Add sonatype to the repositories element in pom.xml or settings.xml to access snapshots:


and add the project declaration to pom.xml:



Add sonatype to the repositories block for snapshots:

repositories {
  maven {
    url = ''
repositories {
  maven {
    url = uri("")

and add the project to the dependencies block in build.gradle:

dependencies {
  implementation 'net.dehora.nakadi:nakadi-java-client:0.19.0'
dependencies {


Add sontaype to resolvers in build.sbt to access snapshots:

resolvers += Opts.resolver.sonatypeSnapshots

and add the project to libraryDependencies in build.sbt:

libraryDependencies += "net.dehora.nakadi" % "nakadi-java-client" % "0.19.0"



The client prefers a fluent style, setters return this to allow chaining. Complex constructors use a builder pattern where needed. The JavaBeans get/set prefixing idiom is not used by the API, as is increasingly typical with modern Java code.

Iterable pagination

Any API call that returns a collection, including ones that could be paginated expose Iterable contracts, allowing forEach or iterator access:

EventTypeCollection list = client.resources().eventTypes().list();
Iterator<EventType> iterator = list.iterable().iterator();
while (iterator.hasNext()) {
  EventType next =;

Pagination if it happens, is done automatically by the collection's backing iterable by following the next relation sent back by the server.

You can if wish work with pages and hypertext links directly via the methods on ResourceCollection which each collection implements.

HTTP Requests

Calls that result in HTTP requests are performed using resource classes. The results can be accessed as HTTP level responses or mapped to API objects.

You don't have to deal with HTTP responses from the API directly. If there is a failure then a NakadiException or a subclass will be thrown. The exception will have Problem information that can be examined.


Client exceptions are runtime exceptions by default. They extend from NakadiException which allows you to catch all errors under one type. The NakadiException embeds a Problem object which can be examined. Nakadi's API uses Problem JSON (RFC7807) to describe errors. Local errors also contain Problem descriptions.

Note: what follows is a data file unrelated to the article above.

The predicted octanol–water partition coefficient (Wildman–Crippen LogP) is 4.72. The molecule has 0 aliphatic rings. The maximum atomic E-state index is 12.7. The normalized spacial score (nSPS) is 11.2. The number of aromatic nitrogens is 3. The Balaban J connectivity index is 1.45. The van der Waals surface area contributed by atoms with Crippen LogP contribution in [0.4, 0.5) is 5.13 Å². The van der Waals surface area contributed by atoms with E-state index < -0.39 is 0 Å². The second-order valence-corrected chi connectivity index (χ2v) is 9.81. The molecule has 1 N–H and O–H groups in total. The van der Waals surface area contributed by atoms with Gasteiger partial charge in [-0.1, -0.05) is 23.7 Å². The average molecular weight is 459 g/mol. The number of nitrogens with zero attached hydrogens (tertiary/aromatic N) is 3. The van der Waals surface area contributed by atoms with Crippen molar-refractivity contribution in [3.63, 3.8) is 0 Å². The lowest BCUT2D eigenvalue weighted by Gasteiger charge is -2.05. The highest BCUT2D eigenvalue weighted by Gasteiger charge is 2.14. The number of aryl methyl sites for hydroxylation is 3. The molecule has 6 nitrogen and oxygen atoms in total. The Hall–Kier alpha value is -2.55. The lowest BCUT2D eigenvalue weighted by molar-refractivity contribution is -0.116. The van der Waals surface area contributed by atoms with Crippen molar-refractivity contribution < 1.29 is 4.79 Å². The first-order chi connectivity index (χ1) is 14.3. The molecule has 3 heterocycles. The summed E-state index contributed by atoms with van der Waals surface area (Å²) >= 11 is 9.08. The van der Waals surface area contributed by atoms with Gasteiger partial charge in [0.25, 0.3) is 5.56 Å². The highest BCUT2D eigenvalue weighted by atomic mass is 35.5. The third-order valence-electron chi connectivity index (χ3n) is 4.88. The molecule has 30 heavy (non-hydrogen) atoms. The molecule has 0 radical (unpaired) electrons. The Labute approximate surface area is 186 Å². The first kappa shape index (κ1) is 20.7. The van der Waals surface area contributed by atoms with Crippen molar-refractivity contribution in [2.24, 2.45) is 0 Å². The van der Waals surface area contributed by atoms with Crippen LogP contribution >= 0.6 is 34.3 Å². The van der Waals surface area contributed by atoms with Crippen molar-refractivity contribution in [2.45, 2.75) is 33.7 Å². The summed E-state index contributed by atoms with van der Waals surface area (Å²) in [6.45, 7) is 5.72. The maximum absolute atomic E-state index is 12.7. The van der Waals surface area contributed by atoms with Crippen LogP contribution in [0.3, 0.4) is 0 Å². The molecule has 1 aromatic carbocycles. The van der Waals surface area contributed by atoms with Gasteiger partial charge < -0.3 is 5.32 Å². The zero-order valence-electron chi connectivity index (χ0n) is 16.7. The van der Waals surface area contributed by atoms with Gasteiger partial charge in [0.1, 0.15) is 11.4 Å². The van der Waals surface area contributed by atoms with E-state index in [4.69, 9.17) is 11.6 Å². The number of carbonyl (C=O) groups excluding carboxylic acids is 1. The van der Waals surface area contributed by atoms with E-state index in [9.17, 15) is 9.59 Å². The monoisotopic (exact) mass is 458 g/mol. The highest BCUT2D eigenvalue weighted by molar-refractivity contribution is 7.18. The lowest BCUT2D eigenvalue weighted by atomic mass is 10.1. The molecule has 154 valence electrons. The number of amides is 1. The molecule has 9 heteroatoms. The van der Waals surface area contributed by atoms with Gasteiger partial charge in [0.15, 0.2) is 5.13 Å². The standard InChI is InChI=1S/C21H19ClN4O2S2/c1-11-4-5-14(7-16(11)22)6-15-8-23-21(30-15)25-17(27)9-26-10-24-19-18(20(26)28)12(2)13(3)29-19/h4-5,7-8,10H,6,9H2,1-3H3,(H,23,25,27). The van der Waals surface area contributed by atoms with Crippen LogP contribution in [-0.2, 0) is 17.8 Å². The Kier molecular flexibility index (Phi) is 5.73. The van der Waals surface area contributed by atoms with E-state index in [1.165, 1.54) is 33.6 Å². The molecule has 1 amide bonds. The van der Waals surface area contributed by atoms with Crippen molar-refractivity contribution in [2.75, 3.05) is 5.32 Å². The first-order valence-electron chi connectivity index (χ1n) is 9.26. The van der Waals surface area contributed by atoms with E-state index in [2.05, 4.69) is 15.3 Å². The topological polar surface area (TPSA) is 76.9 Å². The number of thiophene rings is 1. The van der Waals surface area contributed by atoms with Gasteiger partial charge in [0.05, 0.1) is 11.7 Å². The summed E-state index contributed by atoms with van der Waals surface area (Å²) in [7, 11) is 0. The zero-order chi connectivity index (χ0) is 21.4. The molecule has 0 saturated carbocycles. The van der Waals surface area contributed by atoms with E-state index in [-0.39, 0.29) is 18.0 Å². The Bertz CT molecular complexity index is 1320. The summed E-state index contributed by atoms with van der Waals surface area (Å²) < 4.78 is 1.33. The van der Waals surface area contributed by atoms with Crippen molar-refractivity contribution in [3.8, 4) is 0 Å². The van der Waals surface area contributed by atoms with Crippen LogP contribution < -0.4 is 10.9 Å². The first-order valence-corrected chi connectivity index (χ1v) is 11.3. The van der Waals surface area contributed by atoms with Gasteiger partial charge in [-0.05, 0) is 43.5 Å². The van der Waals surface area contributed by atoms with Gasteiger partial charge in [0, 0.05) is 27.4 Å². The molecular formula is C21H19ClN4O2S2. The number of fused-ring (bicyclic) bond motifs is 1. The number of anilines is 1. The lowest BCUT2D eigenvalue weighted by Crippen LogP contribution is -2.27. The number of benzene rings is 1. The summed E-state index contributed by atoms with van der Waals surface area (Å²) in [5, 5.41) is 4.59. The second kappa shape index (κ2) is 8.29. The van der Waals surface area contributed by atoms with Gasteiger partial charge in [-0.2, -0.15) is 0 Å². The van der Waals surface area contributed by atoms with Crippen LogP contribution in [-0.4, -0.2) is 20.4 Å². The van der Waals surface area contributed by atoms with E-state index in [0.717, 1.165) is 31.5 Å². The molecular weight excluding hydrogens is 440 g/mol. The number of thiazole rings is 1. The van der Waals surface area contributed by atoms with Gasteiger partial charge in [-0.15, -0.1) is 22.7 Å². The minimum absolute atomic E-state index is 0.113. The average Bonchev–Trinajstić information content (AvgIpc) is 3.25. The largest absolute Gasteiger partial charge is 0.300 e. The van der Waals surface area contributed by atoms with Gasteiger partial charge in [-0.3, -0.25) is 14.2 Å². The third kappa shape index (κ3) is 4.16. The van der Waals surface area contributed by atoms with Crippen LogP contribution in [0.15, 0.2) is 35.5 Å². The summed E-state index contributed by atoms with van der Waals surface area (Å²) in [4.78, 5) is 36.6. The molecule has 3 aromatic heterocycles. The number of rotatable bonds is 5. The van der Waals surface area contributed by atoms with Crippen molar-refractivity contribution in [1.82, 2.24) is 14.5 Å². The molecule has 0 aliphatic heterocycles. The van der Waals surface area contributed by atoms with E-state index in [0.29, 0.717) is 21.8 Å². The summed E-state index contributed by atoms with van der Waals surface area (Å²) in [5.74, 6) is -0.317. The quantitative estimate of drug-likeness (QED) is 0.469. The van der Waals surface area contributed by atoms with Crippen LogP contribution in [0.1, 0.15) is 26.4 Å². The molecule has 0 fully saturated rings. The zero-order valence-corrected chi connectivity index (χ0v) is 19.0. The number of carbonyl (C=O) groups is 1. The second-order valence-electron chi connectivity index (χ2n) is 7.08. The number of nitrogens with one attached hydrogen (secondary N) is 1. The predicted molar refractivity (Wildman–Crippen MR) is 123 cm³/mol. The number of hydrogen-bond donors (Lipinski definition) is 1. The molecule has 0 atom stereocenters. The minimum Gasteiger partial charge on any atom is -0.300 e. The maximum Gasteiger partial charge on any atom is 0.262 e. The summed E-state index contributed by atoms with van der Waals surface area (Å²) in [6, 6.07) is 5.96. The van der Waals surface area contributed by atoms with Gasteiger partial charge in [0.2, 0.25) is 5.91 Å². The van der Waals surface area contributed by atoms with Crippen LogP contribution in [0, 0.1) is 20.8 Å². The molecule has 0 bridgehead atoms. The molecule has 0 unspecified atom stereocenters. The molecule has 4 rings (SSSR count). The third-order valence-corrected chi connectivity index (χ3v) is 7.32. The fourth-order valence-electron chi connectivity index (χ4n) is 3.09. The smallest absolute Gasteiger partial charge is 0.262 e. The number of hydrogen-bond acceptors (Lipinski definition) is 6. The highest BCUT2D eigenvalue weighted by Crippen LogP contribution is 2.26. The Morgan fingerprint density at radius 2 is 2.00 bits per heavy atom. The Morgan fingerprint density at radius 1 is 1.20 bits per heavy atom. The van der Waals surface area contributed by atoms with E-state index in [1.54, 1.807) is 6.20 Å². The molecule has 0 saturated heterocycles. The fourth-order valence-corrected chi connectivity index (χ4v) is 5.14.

The client will also throw an IllegalArgumentException in a number of places where null fields are not accepted or sensible as values, such as required parameters for builder classes. However the client performs no real data validation for API requests, leaving that to the server. Invalid server requests resulting in 422s will cause an InvalidException to be thrown instead.

In a handful of circumstances the API exposes a checked exception where it's neccessary the user handles the error; for example some exceptions from StreamOffsetObserver are checked.

Build and Development

The project is built with Gradle and uses the Netflix Nebula plugins. The ./gradlew wrapper script will bootstrap the right Gradle version if it's not already installed.

The main client jar file is build using the shadow plugin.

The main tasks are:

  • ./gradlew build : run a build and test
  • ./gradlew clean : clean down the build
  • ./gradlew clean shadow : builds the client jar


The wiki page Internals has details on how the client works under the hood.


Please see the issue tracker for things to work on. The help-wanted has a list of things that would be pretty cool to have.

Before making a contribution, please let us know by posting a comment to the relevant issue. If you would like to propose a new feature, create a new issue first explaining the feature you’d like to contribute or bug you want to fix.

The codebase follows Square's code style for Java and Android projects.


MIT License

Copyright (c) 2016 Zalando SE,

Permission is hereby granted, free of charge, to any person obtaining a copy of this software and associated documentation files (the "Software"), to deal in the Software without restriction, including without limitation the rights to use, copy, modify, merge, publish, distribute, sublicense, and/or sell copies of the Software, and to permit persons to whom the Software is furnished to do so, subject to the following conditions:

The above copyright notice and this permission notice shall be included in all copies or substantial portions of the Software.